Photography is the art of capturing the one picture that best defines a moment. It is used to distill the pure beauty of nature into a single serene image. It is used to portray humanity's deepest sufferings and greatest triumphs. And occasionally, it is used to capture the exact second that mankind reached into its giant bag of fucks to give and found it completely empty.
Adek Berry / Stringer
You may have already seen this photo circulating somewhere. It's usually titled something funny, like "Cool Guys Don't Look at Explosions," or something succinct, such as "Motorcyclist Flees Fire." It doesn't really matter, does it? Words are an afterthought here. That man is fleeing what is obviously a gargantuan disaster, and he is doing so with the kind of resolute jaw and steely-eyed gaze that can only be measured in magnitudes of Bruce Willis.
But while the image alone certainly tells a compelling story of determination (and possibly revenge? Dude sure looks like he's on his way to dropkick some terrorists), there are two important facts to note: First, that is a scooter, not a motorcycle. There's a big difference between fleeing certain doom on an agile, ground-based missile and doing so on one half of a clown car. Scooter Man up there saw the physical manifestation of the end times approaching him -- a giant, roiling, molten smoke cloud straight out of The Lord of the Rings -- and he looked at his 30 mph moped and thought, "Eh, I'm in no hurry." The second thing to note: That is not a factory explosion or even a forest fire behind him. That is an erupting volcano. And a friggin' huge one at that. This photo was taken during the 2010 eruption of Mount Merapi in Central Java, which looked like this:
Sonny Tumbelaka / Getty
Jesus Pogo-Dancing Christ. Both of those pictures look like they'd be shot down as overkill for the cover of a Slayer album, not like actual events that unfolded in reality. If that shit was happening behind me, I wouldn't be calmly motoring away on a moped. I'd plane-jack a fighter jet and get about 20 feet down the runway before dying of dehydration from the incessant crying and fear urination. And yet here is Scooter Man, mounting up a glorified lawnmower and gently commuting out of the way of volcanic destruction with an expression valued at 11^Bruce Willii.
That is the forceful urinary stream of Thor. It is the accusing finger of Zeus. That photograph up there is exactly what old-timey Christians pictured when somebody said "May God strike me down if I'm lying!" You may have seen similar images billed as lightning rods in action, but that is not at all what's happening here. What's happening here is way more awesome. What's happening here is perhaps the most hilariously reckless abuse of science in mankind's short intellectual history. What's happening here ... is the launch of a lightning rocket.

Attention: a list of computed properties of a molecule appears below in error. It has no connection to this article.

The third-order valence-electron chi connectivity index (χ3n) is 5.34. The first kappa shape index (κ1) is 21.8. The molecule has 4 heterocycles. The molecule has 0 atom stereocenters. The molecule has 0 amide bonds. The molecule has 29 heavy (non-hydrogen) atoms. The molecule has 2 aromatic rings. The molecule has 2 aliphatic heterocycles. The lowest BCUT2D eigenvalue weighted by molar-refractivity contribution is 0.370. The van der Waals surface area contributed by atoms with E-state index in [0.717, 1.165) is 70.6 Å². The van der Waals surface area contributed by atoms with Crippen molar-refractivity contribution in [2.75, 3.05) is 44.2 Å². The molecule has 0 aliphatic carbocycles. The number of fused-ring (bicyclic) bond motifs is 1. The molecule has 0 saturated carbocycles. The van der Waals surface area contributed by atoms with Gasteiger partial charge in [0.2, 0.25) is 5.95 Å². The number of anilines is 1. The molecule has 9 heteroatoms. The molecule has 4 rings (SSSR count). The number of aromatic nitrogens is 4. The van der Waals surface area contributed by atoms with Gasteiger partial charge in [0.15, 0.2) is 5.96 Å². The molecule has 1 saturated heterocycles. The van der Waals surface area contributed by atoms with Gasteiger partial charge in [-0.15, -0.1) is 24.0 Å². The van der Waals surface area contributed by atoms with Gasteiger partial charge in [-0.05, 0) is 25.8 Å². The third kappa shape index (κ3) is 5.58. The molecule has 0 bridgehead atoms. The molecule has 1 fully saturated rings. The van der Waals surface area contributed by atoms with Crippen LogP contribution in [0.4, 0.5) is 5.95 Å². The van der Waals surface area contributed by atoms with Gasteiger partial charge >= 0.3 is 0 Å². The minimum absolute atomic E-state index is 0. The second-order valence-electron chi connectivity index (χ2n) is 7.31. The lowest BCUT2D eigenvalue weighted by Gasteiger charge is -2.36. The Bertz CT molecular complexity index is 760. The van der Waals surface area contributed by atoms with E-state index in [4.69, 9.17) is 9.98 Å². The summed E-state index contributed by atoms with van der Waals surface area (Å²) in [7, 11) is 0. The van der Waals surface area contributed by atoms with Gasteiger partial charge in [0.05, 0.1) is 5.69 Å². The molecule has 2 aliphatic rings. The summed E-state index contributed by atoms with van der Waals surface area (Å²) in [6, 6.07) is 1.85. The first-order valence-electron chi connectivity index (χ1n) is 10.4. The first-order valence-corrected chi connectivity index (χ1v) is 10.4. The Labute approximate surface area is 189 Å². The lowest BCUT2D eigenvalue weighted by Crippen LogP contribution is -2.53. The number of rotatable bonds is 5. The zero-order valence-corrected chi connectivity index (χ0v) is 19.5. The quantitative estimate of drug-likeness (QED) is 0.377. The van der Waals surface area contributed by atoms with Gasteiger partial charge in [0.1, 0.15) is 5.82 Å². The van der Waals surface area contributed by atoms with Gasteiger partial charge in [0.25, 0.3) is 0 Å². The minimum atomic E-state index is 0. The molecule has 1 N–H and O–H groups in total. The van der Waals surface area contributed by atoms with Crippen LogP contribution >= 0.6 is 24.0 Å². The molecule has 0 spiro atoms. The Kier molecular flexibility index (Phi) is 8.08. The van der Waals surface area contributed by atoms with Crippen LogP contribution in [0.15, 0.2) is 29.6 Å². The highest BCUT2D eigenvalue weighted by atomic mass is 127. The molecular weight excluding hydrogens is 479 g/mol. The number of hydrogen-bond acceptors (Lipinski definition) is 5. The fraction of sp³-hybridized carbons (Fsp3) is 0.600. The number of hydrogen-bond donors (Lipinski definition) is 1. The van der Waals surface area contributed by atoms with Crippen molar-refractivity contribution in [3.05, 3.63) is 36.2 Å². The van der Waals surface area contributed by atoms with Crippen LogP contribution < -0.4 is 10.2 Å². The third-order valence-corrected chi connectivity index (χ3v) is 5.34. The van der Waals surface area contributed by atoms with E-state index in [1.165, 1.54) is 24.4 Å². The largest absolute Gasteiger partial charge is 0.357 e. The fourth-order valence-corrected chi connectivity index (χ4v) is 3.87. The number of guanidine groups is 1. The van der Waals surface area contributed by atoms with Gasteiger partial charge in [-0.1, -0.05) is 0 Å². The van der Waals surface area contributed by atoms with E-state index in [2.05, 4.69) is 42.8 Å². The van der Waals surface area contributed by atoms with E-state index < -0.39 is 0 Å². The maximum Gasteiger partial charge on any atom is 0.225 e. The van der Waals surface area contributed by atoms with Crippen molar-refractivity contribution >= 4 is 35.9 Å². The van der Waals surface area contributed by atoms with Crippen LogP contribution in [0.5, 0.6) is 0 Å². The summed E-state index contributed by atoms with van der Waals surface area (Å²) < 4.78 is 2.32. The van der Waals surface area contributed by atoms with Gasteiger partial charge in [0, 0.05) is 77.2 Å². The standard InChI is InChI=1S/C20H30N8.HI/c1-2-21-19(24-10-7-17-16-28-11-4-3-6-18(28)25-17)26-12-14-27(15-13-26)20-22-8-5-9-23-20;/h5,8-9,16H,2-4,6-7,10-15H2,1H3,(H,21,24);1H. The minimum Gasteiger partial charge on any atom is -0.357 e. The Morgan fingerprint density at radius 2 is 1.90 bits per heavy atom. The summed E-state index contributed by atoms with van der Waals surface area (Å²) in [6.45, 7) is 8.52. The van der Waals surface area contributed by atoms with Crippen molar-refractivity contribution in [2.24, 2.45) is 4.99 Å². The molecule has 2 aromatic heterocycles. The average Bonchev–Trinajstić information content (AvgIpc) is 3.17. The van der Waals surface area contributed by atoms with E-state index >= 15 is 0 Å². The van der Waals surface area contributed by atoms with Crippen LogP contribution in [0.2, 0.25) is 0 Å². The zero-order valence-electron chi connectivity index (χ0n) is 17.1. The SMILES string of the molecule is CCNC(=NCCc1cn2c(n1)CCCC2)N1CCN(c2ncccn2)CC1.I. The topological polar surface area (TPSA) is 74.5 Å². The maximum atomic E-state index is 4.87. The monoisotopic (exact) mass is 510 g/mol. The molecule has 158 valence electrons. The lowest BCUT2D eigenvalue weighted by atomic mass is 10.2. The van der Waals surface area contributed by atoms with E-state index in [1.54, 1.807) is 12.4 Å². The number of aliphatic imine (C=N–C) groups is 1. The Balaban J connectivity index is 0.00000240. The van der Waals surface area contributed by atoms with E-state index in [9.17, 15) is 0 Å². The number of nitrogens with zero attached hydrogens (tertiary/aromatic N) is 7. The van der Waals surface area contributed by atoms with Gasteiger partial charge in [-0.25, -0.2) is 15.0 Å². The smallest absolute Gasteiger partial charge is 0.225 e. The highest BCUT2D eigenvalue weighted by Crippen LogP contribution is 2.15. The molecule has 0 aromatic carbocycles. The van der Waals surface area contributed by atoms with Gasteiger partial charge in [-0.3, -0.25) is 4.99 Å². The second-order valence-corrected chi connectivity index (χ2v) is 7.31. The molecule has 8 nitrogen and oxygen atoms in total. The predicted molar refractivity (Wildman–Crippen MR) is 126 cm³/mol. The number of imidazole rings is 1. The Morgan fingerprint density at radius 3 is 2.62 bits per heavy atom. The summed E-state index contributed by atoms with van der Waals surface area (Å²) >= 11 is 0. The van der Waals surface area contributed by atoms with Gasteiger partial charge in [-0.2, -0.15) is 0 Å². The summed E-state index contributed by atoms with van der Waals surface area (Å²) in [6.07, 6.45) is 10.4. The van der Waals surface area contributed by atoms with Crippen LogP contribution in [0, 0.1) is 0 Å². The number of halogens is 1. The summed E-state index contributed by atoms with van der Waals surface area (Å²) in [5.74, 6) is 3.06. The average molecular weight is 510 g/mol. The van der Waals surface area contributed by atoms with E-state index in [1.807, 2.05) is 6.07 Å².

Of all the possible meanings that the phrase "lightning rocket" can imply -- a lightning rod attached to a rocket, lightning that just happens to be hitting a rocket, a rocket that you fire at lightning in a desperate bid to finally kick-start a war with Valhalla -- the reality of an actual lightning rocket shames them all. A lightning rocket is a rocket fired into the tumultuous sky with the intent of triggering and controlling lightning strikes. There are a variety of methods a lightning rocket can employ, from a simple copper wire to a smokescreen of super-conductive liquid, but the end result is always the same: Mankind can now control storms by kicking their goddamn asses.
Too often, science boils down to subtle effects, microscopic results, and careful balances of forces and chemicals. But every once in a while, science boils down to "Fuck that thing, hit it with a missile." And every once in a while, the Fuck-It Missile works. The Fuck-It Missile works like goddamn crazy.
This photo is from the 2004 Indonesian Tsunami. How does this exist? Did the photographer have time to text this image to his loved ones, with the caption "I'm sorry for everything I've ever done," before the water reached him? Did the camera wash up on a beach in Nova Scotia two years later? Look at that: All of those people are either dead or the spoiled secret identity of Aquaman. Right? They have to be. The Indonesian Tsunami was one of the deadliest natural disasters in history, and all of those folks are standing close enough to ground zero that, if this was a party, it would be considered rude not to introduce themselves to it. And it looks like they were caught completely off guard, too. They're all just turning to flee the monster wave ...
Well, all except this guy.
He looks like he's about to bust out the popcorn and enjoy the show, not realizing that his doughy torso is the set piece for the climactic action sequence. Or maybe he's just confident that his giant balls are going to act as ballast and float him away to safety when the water comes in. Or maybe we're all just focusing on the wrong man here. It's true: Everybody else in the photo appears to be running, except for the balding buoy of badass up there, and this guy ...
... who, upon discovering that he was standing on the breaking point of a biblical apocalypse, apparently ripped off his shirt and adopted a surfing stance.
Where is his board, you ask? Where he's going, he won't need boards.
Wait, he's not dead now? How can that possibly be? Well, this photo was taken in Ao Nang, Thailand, and somewhere behind that explosion of water, there is a wall serving as a breakwater. The pictured wave is actually the second one to hit Ao Nang -- the first was so destructive and dramatic, that after it was over, all of these people wandered down to the shore to gawk at the aftermath. That's when the second, bigger wave hit them right in their rubbernecking faces...and killed precisely none of them. Suck it, Darwin.